Revolution at gates of protest-hit Paris men's fashion

Fiachra GIBBONS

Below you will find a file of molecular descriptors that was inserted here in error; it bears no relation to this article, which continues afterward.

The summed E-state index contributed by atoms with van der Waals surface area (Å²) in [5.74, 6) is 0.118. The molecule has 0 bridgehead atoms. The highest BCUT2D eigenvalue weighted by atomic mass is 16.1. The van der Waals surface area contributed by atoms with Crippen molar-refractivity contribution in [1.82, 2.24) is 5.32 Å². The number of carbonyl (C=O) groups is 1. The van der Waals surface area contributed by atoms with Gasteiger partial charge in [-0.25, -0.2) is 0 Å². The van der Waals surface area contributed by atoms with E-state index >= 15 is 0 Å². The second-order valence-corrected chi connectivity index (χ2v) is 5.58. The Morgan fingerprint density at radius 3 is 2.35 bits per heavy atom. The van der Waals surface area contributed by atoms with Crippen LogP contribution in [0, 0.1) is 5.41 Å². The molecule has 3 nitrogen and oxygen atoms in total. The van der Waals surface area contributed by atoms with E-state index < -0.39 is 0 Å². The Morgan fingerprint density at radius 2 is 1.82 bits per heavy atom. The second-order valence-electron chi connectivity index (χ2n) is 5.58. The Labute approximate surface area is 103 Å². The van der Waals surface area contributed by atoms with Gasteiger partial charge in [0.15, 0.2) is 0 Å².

Paris men's fashion week starts Tuesday with a tsunami of new talent, the first ever Celine men's collection but with shows also threatened by the "yellow vests" protest movement that has been shaking France. Dior moved its show from Saturday to Friday to avoid the weekly Paris demonstrations which often turn violent after its flagship shop on the Champs Elysees was looted after a march in November. Several other luxury brands have been targeted by the "yellow vests" activists, with boarded-up boutiques regularly scrawled with graffiti denouncing the rich. Japanese label Sacai, Andrea Crews, Namacheko and the American Thom Browne have also rescheduled their Saturday shows to avoid trouble from the populist street movement. But it is the boiling anger of fashion critics that reclusive superstar designer Hedi Slimane will have to face down, after they gave his first outing for Celine a kicking in October. Slimane was accused of thrashing the feminist legacy of his predecessor Phoebe Philo -- a charge he is unlikely to face for the first men's collection in Celine's history. Another, quieter revolution is also taking place on the men's catwalks, with an ultra-hip gang of streetwear and cult Japanese designers being welcomed into the elite Paris fold for the first time. - Street cleaner chic - DJ-turned-designer Heron Preston, the son of a San Francisco cop, who has previously taken inspiration from New York binmen and street cleaners' uniforms, will open the packed six-day schedule. An old pal of both the rapper Kanye West and Off-White tyro Virgil Abloh, whose first collection of menswear designs for Louis Vuitton have been a huge hit, he is one of a wave of young designers taking streetwear upmarket. Preston, 35, who has made no secret of his dream to one day lead Prada, made his name alongside Abloh at the streetwear brand Been Trill, which he imbued with a West Coast skate culture vibe. Like Abloh, Preston -- who is also an artist -- is big on collaborations, and he will hook up with Ugg boots and Nike for his Paris debut. Two Japanese fashion idols are also bringing extra fizz to the traditionally sedate opening day. Former Comme des Garcons stalwart Fumito Ganryu makes his first Paris bow on Tuesday afternoon before another hero of the Tokyo scene Takahiro Miyashita rounds the day off with the debut show for his The Soloist label. Miyashita built up a big following for his psychedelic Number (N)ine brand. His new label promises "survival clothing to get through today's reality". Shanghai designer Shangguan Zhe, who has also been making a name for himself with his dystopian clothes for his Sankuanz line, is also showing Tuesday. With revolution and so much change in the air, Kris Van Assche, the Belgian who ran Dior Homme for 11 years, will unveil his first full collection of classy tailoring for Berluti. All eyes will also be on Abloh at Vuitton and Kim Jones at Dior to see if their second collections in their new homes will go down as well as their first. The men's Paris shows will be followed by the haute couture collections next week, the pinnacle of the fashion calendar, which only take place in the French capital.